Netflix announced today its goal of adding over 100 hours of HDR (high dynamic range) content by the end of August, and over 150 hours by the end of 2016.
HDR means pixels on your TV have greater depth, wider real-world colour range, brighter highlights and better detail in dark scenes, in other words, a more “realistic and stimulating TV viewing experience,” explains the company.
To view HDR content, your television will be required to support 2016 Dolby Vision or HDR. Starting today, the Netflix original series Marco Polo is viewable in HDR for customers subscribed to the company’s Ultra HD plan (4 screens at a time).
The following is a list of upcoming titles coming in both Dolby Vision and HDR:
- A Series of Unfortunate Events
- Chef’s Table
- Knights of Sidonia
- Marvel’s Daredevil
- Marvel’s Iron Fist
- Marvel’s Jessica Jones
- Marvel’s Luke Cage
- Marvel’s The Defenders
- The Do-Over
- The Ridiculous Six
Could we see offline TV shows and Movies one day?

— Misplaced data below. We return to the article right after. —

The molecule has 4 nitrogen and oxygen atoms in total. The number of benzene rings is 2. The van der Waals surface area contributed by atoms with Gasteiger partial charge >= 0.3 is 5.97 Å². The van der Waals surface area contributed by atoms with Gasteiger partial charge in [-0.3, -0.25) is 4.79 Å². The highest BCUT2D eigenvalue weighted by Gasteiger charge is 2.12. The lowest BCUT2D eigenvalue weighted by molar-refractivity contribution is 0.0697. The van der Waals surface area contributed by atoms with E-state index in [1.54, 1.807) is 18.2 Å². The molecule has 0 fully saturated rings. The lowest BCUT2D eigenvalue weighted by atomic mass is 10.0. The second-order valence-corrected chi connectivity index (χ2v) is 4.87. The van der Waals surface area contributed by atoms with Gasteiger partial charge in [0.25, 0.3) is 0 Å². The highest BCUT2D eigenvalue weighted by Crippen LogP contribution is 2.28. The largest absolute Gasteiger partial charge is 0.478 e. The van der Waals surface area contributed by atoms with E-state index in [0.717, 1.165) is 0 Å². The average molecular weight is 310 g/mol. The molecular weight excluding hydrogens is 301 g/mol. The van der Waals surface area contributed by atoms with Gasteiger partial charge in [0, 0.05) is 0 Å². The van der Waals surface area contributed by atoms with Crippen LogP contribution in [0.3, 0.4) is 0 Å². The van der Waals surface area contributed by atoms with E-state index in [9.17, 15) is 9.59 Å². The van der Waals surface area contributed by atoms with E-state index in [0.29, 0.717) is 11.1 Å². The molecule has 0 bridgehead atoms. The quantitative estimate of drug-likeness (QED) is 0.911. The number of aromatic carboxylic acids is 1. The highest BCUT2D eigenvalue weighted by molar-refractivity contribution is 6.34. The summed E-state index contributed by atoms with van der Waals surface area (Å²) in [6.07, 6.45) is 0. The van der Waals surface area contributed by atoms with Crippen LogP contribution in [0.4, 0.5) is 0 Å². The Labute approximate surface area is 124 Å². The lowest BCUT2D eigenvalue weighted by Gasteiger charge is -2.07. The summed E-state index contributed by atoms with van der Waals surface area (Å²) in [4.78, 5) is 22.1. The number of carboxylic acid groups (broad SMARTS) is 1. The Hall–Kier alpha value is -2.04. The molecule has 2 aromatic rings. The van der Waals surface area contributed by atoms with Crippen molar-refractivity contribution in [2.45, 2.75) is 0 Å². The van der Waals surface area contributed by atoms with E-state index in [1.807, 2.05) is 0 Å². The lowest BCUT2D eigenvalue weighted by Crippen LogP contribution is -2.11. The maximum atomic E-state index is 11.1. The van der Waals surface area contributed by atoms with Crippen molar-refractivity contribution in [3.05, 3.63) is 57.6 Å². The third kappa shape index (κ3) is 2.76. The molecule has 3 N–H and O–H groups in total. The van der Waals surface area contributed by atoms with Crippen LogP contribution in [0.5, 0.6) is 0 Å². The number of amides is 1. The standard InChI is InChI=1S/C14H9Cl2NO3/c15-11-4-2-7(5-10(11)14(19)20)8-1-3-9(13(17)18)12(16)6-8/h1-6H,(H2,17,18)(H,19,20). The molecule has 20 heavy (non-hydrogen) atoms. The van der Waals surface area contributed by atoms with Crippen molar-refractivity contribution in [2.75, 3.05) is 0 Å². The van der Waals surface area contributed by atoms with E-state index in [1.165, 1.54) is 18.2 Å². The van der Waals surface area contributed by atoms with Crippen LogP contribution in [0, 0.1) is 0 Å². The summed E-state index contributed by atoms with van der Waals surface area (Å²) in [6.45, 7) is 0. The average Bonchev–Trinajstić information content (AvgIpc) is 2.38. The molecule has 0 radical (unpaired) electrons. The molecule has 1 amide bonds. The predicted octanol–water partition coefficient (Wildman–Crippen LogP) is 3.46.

Also, support for offline downloads of TV shows and movies could be one step closer to reality for Netflix users. CEO Reed Hastings was asked by Re/code’s Peter Kafka about offline downloads for TV and movies, like what rivals Amazon and YouTube offer to subscribers. Here was Hastings’ response:
“We should keep an open mind on this. We’ve been so focused on click-and-watch and the beauty and simplicity of streaming. But as we expand around the world, where we see an uneven set of networks, it’s something we should keep an open mind about.”
Previously, Hastings had answered similar questions with an outright “not gonna happen”, but it appears his stance has softened. The possibility for offline downloads of original Netflix content at least, could debut sometime in the future.
Yesterday, the company’s 2016 Q1 numbers saw the addition of 6.74 million users, for a total of 81.5 million users worldwide. One research firm estimates Canadian Netflix users stand at 4.3 million, as of the end of 2015.